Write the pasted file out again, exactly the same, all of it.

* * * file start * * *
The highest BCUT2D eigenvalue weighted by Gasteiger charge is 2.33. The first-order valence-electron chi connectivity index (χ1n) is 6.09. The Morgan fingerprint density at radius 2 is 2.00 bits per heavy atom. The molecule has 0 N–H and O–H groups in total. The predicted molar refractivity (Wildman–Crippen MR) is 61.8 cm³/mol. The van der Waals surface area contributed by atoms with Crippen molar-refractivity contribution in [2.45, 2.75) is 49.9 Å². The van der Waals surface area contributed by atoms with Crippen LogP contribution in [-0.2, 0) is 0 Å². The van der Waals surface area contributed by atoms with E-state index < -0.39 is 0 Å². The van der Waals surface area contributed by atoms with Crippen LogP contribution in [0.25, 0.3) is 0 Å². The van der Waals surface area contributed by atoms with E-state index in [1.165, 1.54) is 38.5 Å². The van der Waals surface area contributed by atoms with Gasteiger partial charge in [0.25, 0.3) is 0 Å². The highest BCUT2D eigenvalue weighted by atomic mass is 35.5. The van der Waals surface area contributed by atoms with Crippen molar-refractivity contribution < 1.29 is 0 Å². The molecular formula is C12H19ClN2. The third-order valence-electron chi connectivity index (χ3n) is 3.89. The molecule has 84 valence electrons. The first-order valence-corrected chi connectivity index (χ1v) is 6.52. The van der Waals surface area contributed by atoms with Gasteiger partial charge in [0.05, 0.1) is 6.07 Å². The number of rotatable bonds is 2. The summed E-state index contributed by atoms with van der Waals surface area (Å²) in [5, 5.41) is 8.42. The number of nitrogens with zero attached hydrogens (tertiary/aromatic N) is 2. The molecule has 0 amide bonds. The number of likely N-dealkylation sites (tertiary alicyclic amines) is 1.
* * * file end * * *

The highest BCUT2D eigenvalue weighted by Gasteiger charge is 2.33. The first-order valence-electron chi connectivity index (χ1n) is 6.09. The Morgan fingerprint density at radius 2 is 2.00 bits per heavy atom. The molecule has 0 N–H and O–H groups in total. The predicted molar refractivity (Wildman–Crippen MR) is 61.8 cm³/mol. The van der Waals surface area contributed by atoms with Crippen molar-refractivity contribution in [2.45, 2.75) is 49.9 Å². The van der Waals surface area contributed by atoms with Crippen LogP contribution in [-0.2, 0) is 0 Å². The van der Waals surface area contributed by atoms with E-state index < -0.39 is 0 Å². The van der Waals surface area contributed by atoms with Crippen LogP contribution in [0.25, 0.3) is 0 Å². The van der Waals surface area contributed by atoms with E-state index in [1.165, 1.54) is 38.5 Å². The van der Waals surface area contributed by atoms with Gasteiger partial charge in [0.25, 0.3) is 0 Å². The highest BCUT2D eigenvalue weighted by atomic mass is 35.5. The van der Waals surface area contributed by atoms with Crippen molar-refractivity contribution < 1.29 is 0 Å². The molecular formula is C12H19ClN2. The third-order valence-electron chi connectivity index (χ3n) is 3.89. The molecule has 84 valence electrons. The first-order valence-corrected chi connectivity index (χ1v) is 6.52. The van der Waals surface area contributed by atoms with Gasteiger partial charge in [0.05, 0.1) is 6.07 Å². The number of rotatable bonds is 2. The summed E-state index contributed by atoms with van der Waals surface area (Å²) in [5, 5.41) is 8.42. The number of nitrogens with zero attached hydrogens (tertiary/aromatic N) is 2. The molecule has 0 amide bonds. The number of likely N-dealkylation sites (tertiary alicyclic amines) is 1.